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Yañez writes with perfect understanding of his borderland setting, a landscape where poverty and violence impinge on traditional Mexican-American values, where the signs of gang culture strive with the ageless rituals of the Church. His characters are vivid, unique, fully authentic, searching for purpose or identity, for hope or meaning, in lives that seem to deny them almost everything. Yañez's world is that of the Southwestern Chicanos, but the fears and yearnings of his characters are universal. This is the work of a deeply compassionate and highly skilled writer, and the stories are moving and powerful.
Richard Yañez, born and raised in El Paso, Texas, is a graduate of New Mexico State University and Arizona State University. He has taught at Antioch College, Colorado College, and has been a Fellow at Saint Mary's College Center for Women's InterCultural Leadership. His fiction has appeared in Our Working Lives: Short Stories of People and Work and was featured in the Chicano Chapbook Series edited by Gary Soto.
Posted May 15, 2003
As I began to read the first story it brought back some of my own memories on Alameda, Zaragoza and North Loop. I could not put the book down until I literally finished reading it. All the stories had some sense of familarity.Was this review helpful? Yes NoThank you for your feedback. Report this reviewThank you, this review has been flagged.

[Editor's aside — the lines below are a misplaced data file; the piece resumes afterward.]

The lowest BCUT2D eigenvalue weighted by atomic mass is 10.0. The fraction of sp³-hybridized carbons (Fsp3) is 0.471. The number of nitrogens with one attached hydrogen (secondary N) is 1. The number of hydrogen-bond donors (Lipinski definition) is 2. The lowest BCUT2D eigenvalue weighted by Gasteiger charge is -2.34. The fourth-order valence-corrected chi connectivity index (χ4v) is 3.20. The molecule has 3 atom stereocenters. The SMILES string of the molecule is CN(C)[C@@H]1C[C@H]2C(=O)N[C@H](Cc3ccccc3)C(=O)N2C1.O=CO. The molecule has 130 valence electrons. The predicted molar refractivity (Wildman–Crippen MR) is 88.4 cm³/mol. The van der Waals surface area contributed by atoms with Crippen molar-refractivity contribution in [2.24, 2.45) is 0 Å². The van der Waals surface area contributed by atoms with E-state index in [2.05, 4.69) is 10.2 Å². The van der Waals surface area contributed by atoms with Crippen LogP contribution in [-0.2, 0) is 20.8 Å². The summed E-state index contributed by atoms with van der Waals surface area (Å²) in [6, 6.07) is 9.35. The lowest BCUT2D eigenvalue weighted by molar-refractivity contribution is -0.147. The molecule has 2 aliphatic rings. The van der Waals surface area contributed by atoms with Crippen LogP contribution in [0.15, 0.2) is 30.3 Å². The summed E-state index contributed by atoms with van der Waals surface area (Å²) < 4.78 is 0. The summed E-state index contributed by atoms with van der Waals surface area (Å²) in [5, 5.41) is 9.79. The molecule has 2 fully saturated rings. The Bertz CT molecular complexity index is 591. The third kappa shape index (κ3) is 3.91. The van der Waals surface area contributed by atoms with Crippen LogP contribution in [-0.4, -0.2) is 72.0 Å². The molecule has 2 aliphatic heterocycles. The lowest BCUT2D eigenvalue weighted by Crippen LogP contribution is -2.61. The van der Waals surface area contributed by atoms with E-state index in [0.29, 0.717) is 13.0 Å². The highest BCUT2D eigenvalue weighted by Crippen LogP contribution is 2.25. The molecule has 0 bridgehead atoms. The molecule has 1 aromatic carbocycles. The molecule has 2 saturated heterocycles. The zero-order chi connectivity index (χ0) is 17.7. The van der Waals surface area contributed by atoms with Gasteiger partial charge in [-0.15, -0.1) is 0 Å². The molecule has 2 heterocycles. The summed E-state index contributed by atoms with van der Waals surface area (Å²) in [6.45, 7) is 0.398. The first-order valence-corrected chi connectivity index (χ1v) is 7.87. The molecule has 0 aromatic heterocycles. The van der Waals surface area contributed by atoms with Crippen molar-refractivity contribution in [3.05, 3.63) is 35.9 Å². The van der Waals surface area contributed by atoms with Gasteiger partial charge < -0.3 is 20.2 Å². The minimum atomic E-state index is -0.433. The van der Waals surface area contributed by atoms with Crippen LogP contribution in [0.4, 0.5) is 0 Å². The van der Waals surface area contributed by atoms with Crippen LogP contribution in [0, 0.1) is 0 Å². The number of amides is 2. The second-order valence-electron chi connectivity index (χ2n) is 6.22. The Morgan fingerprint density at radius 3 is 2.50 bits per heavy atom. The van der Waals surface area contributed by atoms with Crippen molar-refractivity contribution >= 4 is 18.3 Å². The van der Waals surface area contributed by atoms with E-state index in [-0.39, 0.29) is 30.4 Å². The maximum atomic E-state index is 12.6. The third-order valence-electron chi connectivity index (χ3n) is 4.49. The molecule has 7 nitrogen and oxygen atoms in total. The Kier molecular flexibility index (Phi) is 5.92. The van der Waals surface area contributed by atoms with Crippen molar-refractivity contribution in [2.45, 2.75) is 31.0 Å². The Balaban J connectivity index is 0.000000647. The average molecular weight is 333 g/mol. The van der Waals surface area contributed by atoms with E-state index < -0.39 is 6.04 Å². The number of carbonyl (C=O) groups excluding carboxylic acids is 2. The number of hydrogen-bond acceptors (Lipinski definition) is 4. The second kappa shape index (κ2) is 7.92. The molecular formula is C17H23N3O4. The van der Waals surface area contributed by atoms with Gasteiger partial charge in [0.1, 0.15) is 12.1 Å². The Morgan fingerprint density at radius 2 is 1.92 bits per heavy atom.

Posted March 7, 2003
A few years ago, I read the short story, 'Lucero's Mkt.,' in Bilingual Review. I didn't know the author but the story moved me with its powerful, poignant portrait of two lost souls: a woman who had lost her mind (known in the neighborhood as, 'La Loquita') and Rafael, the lonely, owner of the tiendita. When I started to read Richard Yañez's debut collection, 'El Paso del Norte: Stories on the Border,' I was delighted when I came upon 'Lucero's Mkt.' It sat happily nestled among the other borderland stories in this slim, eloquent and vibrant collection. Yañez has a gift: he can bring to life one region in Texas (near the Mexican border) but he doesn't write the same story over and over again. The characters range across the map of Latino experiences: undocumented immigrants, pochos, young, old, male, female, middle-class, indigent. Yañez never falls in the trap known as bathos. He paints an honest picture of life on the border without pulling punches. But he also shows respect for the people he writes about even those who are riddled with imperfections. This is a very fine, accomplished book. I highly recommend it.Was this review helpful? Yes NoThank you for your feedback. Report this reviewThank you, this review has been flagged.